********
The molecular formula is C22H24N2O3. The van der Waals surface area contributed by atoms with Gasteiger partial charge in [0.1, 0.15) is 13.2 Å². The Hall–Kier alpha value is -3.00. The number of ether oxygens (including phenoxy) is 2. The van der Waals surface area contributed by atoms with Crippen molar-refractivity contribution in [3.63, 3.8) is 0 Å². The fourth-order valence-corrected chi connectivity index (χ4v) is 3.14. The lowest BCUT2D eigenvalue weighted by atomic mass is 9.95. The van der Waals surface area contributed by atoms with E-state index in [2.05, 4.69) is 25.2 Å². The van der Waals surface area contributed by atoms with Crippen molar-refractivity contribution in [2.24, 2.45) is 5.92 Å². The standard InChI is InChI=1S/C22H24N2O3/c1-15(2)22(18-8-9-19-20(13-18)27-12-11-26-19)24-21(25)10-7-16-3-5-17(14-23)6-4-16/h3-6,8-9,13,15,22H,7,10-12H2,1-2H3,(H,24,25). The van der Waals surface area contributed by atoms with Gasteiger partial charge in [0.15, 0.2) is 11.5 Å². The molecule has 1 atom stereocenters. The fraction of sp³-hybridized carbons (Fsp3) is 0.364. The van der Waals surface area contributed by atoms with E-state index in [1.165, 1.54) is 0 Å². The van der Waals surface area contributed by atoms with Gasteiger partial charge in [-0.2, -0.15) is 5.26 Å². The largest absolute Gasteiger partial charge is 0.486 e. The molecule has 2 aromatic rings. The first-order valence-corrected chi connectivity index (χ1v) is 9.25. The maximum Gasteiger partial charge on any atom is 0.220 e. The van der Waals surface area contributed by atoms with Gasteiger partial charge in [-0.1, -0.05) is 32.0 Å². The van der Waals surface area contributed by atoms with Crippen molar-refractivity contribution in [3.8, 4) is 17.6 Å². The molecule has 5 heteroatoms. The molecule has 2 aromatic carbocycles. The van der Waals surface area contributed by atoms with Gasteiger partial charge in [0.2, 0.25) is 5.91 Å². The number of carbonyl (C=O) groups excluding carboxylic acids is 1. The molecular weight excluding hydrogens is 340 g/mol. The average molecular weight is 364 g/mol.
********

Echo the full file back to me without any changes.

The molecular formula is C22H24N2O3. The van der Waals surface area contributed by atoms with Gasteiger partial charge in [0.1, 0.15) is 13.2 Å². The Hall–Kier alpha value is -3.00. The number of ether oxygens (including phenoxy) is 2. The van der Waals surface area contributed by atoms with Crippen molar-refractivity contribution in [3.63, 3.8) is 0 Å². The fourth-order valence-corrected chi connectivity index (χ4v) is 3.14. The lowest BCUT2D eigenvalue weighted by atomic mass is 9.95. The van der Waals surface area contributed by atoms with E-state index in [2.05, 4.69) is 25.2 Å². The van der Waals surface area contributed by atoms with Crippen molar-refractivity contribution in [2.24, 2.45) is 5.92 Å². The standard InChI is InChI=1S/C22H24N2O3/c1-15(2)22(18-8-9-19-20(13-18)27-12-11-26-19)24-21(25)10-7-16-3-5-17(14-23)6-4-16/h3-6,8-9,13,15,22H,7,10-12H2,1-2H3,(H,24,25). The van der Waals surface area contributed by atoms with Gasteiger partial charge in [0.15, 0.2) is 11.5 Å². The molecule has 1 atom stereocenters. The fraction of sp³-hybridized carbons (Fsp3) is 0.364. The van der Waals surface area contributed by atoms with E-state index in [1.165, 1.54) is 0 Å². The van der Waals surface area contributed by atoms with Gasteiger partial charge in [-0.2, -0.15) is 5.26 Å². The largest absolute Gasteiger partial charge is 0.486 e. The molecule has 2 aromatic rings. The first-order valence-corrected chi connectivity index (χ1v) is 9.25. The maximum Gasteiger partial charge on any atom is 0.220 e. The van der Waals surface area contributed by atoms with Gasteiger partial charge in [-0.1, -0.05) is 32.0 Å². The van der Waals surface area contributed by atoms with Crippen molar-refractivity contribution in [3.8, 4) is 17.6 Å². The molecule has 5 heteroatoms. The molecule has 2 aromatic carbocycles. The van der Waals surface area contributed by atoms with Gasteiger partial charge in [0.2, 0.25) is 5.91 Å². The number of carbonyl (C=O) groups excluding carboxylic acids is 1. The molecular weight excluding hydrogens is 340 g/mol. The average molecular weight is 364 g/mol.